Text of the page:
This article is a follow-up to Building a Mobile Chat App Using Realm — Data Architecture. Read that post first if you want to understand the Realm data/partitioning architecture and the decisions behind it.
This article targets developers looking to build the Realm mobile database into their mobile apps and use MongoDB Realm Sync. It focuses on how to integrate the Realm-Cocoa SDK into your iOS (SwiftUI) app. Read Building a Mobile Chat App Using Realm — Data Architecture This post will equip you with the knowledge needed to persist and sync your iOS application data using Realm.
Nikola Irinchev, the engineering lead for Realm’s .NET team, and Ferdinando Papale, .NET engineer on the Realm team, will walk us through the .NET ecosystem as it relates to mobile with the Xamarin framework. We will discuss things to consider when using Xamarin, best practices to implement and gotcha’s to avoid, and what’s next for the .NET team at Realm.
This article targets developers looking to build the Realm mobile database into their mobile apps and (optionally) use MongoDB Realm Sync. It focuses on the data architecture, both the schema and the partitioning strategy. I use a chat app as an example, but you can apply the same principals to any mobile app. This post will equip you with the knowledge needed to design an efficient, performant, and robust data architecture for your mobile app.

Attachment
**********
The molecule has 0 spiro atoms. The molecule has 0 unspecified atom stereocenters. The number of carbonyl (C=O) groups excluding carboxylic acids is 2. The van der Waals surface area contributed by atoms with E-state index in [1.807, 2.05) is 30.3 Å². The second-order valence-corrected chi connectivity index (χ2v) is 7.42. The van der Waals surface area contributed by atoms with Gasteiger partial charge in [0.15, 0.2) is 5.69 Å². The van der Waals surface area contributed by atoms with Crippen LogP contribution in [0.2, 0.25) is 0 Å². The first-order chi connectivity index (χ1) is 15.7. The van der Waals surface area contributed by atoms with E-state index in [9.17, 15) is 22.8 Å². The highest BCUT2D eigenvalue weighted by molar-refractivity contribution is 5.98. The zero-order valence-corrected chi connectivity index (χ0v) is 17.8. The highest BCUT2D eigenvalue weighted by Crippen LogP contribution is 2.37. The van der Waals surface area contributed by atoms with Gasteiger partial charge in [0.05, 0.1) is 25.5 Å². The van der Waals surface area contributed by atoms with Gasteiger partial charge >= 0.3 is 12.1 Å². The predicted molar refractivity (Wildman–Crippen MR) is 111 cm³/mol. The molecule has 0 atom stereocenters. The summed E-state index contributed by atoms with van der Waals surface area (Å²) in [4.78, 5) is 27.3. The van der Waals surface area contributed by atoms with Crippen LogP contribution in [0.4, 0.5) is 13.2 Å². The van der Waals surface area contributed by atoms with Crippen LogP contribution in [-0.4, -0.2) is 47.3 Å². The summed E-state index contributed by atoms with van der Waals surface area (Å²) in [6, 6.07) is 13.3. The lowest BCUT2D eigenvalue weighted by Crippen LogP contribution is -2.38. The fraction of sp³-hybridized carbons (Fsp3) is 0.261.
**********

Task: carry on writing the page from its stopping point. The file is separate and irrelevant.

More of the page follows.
RChat is a chat application. Members of a chat room share messages, photos, location, and presence information with each other. The initial version is an…
I’m relatively new to building iOS apps (a little over a year’s experience), and so I prefer using the latest technologies that make me a more productive developer. That means my preferred app stack looks like this:
This article presents a simple task management app that I built on that stack. To continue my theme on being productive (lazy), I’ve borrowed heavily (stolen) from MongoDB’s official iOS Swift tutorial:
Kræn Hansen, senior engineer of Realm JS team, gives an overview of the MongoDB Realm application development platform. It consists of an open-source on-device object database, edge-to-cloud synchronization platform and fully managed backend services.
For more on Realm and Swift UI, please check this excellent tutorial on raywenderlich.com.
Hello, everyone. I am Henna. :D I started with Mobile Application back in 2017 when I was a lucky recipient of the Udacity Scholarship. :)
I had always used SQLite when it came to using databases in my mobile apps. Using SQLite was definitely a lot of boilerplate code, but using it with Room library did make it easier.
I had heard about Realm before but I got so comfortable using Room with SQLite that I never thought of exploring the option.
At the time, I was not aware that Realm had multiple offerings, from being used as a local…
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